Son of Vayu Deva – the god of air,
Epitome of strength you are Lord Hanuman
There in none equal to you in power, to compare.
The greatest devotee of Lord Rama
You showed the world what devotion is,
You fought a war to uphold dharma
And gave the good people, new lease.
Oh monkey god, give me courage and strength
Ages may pass and generations of people may die
Let your legend live on for infinite length,
And among gods may your place be high.
You taught us the lesson of devotion and friendship.
With respect and love, I bow to you and worship.
∼ Vikram G. Aarella
As is the case for many of India‘s gods, several stories are told explaining Hanuman’s origin. In one interpretation Shiva and Parvati decide to transform themselves into monkeys and indulge in amorous games in the forest. As a result Parvati becomes pregnant. Shiva, conscious of his godly responsibilities and desiring to conform to the laws of nature, directs the wind god Vayu to carry the offspring from Parvati’s womb to that of Anjana – an Apsara with the form of a monkey who has prayed to be granted a boy child. In another version of the story Hanuman is simply the offspring of Anjana and Vayu. In yet another version of the story, he is the son of the King and Queen of the Monkeys.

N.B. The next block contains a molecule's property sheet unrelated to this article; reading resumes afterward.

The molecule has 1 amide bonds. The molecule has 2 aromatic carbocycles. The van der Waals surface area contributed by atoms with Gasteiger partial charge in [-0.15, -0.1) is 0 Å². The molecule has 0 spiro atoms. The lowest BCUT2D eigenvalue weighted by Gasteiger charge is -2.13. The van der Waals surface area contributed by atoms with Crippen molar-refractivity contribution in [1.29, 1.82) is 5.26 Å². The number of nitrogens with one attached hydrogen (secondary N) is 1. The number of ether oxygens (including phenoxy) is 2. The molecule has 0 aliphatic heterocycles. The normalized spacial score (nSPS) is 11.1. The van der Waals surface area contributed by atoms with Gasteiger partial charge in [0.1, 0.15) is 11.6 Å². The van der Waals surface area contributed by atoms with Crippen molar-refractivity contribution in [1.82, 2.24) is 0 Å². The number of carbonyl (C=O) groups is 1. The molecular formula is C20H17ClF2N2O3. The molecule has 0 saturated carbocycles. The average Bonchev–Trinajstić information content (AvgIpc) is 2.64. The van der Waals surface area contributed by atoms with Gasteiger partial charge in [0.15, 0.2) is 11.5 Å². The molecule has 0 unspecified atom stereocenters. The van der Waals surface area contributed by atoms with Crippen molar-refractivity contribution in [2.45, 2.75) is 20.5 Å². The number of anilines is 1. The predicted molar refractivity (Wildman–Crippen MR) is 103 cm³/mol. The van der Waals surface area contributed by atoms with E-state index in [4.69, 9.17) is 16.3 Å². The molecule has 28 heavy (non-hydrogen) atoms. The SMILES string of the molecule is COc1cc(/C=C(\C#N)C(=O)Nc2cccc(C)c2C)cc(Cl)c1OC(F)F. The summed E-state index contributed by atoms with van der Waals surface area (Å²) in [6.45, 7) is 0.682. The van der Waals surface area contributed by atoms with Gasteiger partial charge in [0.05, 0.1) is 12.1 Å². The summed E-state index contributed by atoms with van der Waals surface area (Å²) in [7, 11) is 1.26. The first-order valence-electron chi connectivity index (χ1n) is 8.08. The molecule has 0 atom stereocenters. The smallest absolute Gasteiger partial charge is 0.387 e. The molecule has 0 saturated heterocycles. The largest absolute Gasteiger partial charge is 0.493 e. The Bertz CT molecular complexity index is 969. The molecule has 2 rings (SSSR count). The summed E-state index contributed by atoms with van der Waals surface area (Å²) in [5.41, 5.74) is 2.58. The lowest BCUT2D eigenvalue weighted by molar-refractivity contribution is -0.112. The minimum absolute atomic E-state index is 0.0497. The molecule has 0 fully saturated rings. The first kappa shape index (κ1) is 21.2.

Many stories are also told of Hanuman’s childhood. As the son of Shiva and a monkey, Hanuman is variously described as spirited, restless, energetic and inquisitive. One point all the major texts agree on is his mischievous nature. As a youth Hanuman often abused his powers to pester the saints and holy men living in a nearby forest, with tricks such as beard pulling and the dousing of sacred fires. However, it is as an adult that the monkey god Hanuman comes into his own.